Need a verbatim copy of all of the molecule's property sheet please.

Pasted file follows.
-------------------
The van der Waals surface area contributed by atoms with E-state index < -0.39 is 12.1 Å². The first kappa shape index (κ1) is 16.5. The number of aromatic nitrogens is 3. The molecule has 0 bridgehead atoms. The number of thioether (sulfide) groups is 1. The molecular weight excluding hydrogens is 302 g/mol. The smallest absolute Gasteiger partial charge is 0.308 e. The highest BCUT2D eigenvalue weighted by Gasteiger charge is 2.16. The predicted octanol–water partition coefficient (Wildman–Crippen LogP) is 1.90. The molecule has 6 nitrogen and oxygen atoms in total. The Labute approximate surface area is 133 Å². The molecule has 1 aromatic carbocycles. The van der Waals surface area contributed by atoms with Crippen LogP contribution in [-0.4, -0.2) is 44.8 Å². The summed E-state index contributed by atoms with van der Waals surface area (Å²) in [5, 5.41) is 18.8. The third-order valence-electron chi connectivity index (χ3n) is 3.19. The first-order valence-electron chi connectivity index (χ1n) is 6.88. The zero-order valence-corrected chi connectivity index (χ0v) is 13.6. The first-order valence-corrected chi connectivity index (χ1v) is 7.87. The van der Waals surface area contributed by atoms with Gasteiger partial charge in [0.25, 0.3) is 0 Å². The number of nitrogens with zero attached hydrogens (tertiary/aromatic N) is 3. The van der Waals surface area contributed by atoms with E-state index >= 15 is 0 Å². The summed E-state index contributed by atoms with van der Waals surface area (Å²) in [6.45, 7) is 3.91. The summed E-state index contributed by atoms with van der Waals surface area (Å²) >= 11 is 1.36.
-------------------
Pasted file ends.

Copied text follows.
The van der Waals surface area contributed by atoms with E-state index < -0.39 is 12.1 Å². The first kappa shape index (κ1) is 16.5. The number of aromatic nitrogens is 3. The molecule has 0 bridgehead atoms. The number of thioether (sulfide) groups is 1. The molecular weight excluding hydrogens is 302 g/mol. The smallest absolute Gasteiger partial charge is 0.308 e. The highest BCUT2D eigenvalue weighted by Gasteiger charge is 2.16. The predicted octanol–water partition coefficient (Wildman–Crippen LogP) is 1.90. The molecule has 6 nitrogen and oxygen atoms in total. The Labute approximate surface area is 133 Å². The molecule has 1 aromatic carbocycles. The van der Waals surface area contributed by atoms with Crippen LogP contribution in [-0.4, -0.2) is 44.8 Å². The summed E-state index contributed by atoms with van der Waals surface area (Å²) in [5, 5.41) is 18.8. The third-order valence-electron chi connectivity index (χ3n) is 3.19. The first-order valence-electron chi connectivity index (χ1n) is 6.88. The zero-order valence-corrected chi connectivity index (χ0v) is 13.6. The first-order valence-corrected chi connectivity index (χ1v) is 7.87. The van der Waals surface area contributed by atoms with Gasteiger partial charge in [0.25, 0.3) is 0 Å². The number of nitrogens with zero attached hydrogens (tertiary/aromatic N) is 3. The van der Waals surface area contributed by atoms with E-state index >= 15 is 0 Å². The summed E-state index contributed by atoms with van der Waals surface area (Å²) in [6.45, 7) is 3.91. The summed E-state index contributed by atoms with van der Waals surface area (Å²) >= 11 is 1.36.